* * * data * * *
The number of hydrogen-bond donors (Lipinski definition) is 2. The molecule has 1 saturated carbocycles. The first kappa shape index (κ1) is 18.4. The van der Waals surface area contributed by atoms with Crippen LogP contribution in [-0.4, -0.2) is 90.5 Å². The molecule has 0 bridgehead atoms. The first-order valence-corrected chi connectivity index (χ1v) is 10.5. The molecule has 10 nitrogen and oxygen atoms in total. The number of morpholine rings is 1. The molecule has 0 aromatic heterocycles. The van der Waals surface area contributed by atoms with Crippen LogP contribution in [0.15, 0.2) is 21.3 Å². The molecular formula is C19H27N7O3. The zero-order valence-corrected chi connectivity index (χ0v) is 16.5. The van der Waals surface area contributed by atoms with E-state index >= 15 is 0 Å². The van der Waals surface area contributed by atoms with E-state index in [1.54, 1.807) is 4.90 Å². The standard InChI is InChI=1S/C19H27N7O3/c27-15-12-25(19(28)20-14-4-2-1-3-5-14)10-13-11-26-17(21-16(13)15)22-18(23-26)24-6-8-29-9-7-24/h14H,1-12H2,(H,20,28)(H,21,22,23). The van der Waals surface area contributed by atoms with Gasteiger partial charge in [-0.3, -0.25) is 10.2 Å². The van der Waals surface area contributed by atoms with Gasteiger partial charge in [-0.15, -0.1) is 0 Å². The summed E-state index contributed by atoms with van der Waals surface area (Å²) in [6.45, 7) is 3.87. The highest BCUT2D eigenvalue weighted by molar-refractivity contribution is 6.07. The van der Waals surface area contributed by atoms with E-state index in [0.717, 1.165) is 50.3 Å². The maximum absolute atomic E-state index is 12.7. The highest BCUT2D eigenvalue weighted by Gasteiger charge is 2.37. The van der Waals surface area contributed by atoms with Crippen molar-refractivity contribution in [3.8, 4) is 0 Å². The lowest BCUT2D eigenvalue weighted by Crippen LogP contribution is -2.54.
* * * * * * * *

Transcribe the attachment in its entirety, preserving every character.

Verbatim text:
The number of hydrogen-bond donors (Lipinski definition) is 2. The molecule has 1 saturated carbocycles. The first kappa shape index (κ1) is 18.4. The van der Waals surface area contributed by atoms with Crippen LogP contribution in [-0.4, -0.2) is 90.5 Å². The molecule has 0 bridgehead atoms. The first-order valence-corrected chi connectivity index (χ1v) is 10.5. The molecule has 10 nitrogen and oxygen atoms in total. The number of morpholine rings is 1. The molecule has 0 aromatic heterocycles. The van der Waals surface area contributed by atoms with Crippen LogP contribution in [0.15, 0.2) is 21.3 Å². The molecular formula is C19H27N7O3. The zero-order valence-corrected chi connectivity index (χ0v) is 16.5. The van der Waals surface area contributed by atoms with E-state index >= 15 is 0 Å². The van der Waals surface area contributed by atoms with E-state index in [1.54, 1.807) is 4.90 Å². The standard InChI is InChI=1S/C19H27N7O3/c27-15-12-25(19(28)20-14-4-2-1-3-5-14)10-13-11-26-17(21-16(13)15)22-18(23-26)24-6-8-29-9-7-24/h14H,1-12H2,(H,20,28)(H,21,22,23). The van der Waals surface area contributed by atoms with Gasteiger partial charge in [-0.3, -0.25) is 10.2 Å². The van der Waals surface area contributed by atoms with Gasteiger partial charge in [-0.15, -0.1) is 0 Å². The summed E-state index contributed by atoms with van der Waals surface area (Å²) in [6.45, 7) is 3.87. The highest BCUT2D eigenvalue weighted by molar-refractivity contribution is 6.07. The van der Waals surface area contributed by atoms with E-state index in [0.717, 1.165) is 50.3 Å². The maximum absolute atomic E-state index is 12.7. The highest BCUT2D eigenvalue weighted by Gasteiger charge is 2.37. The van der Waals surface area contributed by atoms with Crippen molar-refractivity contribution in [3.8, 4) is 0 Å². The lowest BCUT2D eigenvalue weighted by Crippen LogP contribution is -2.54.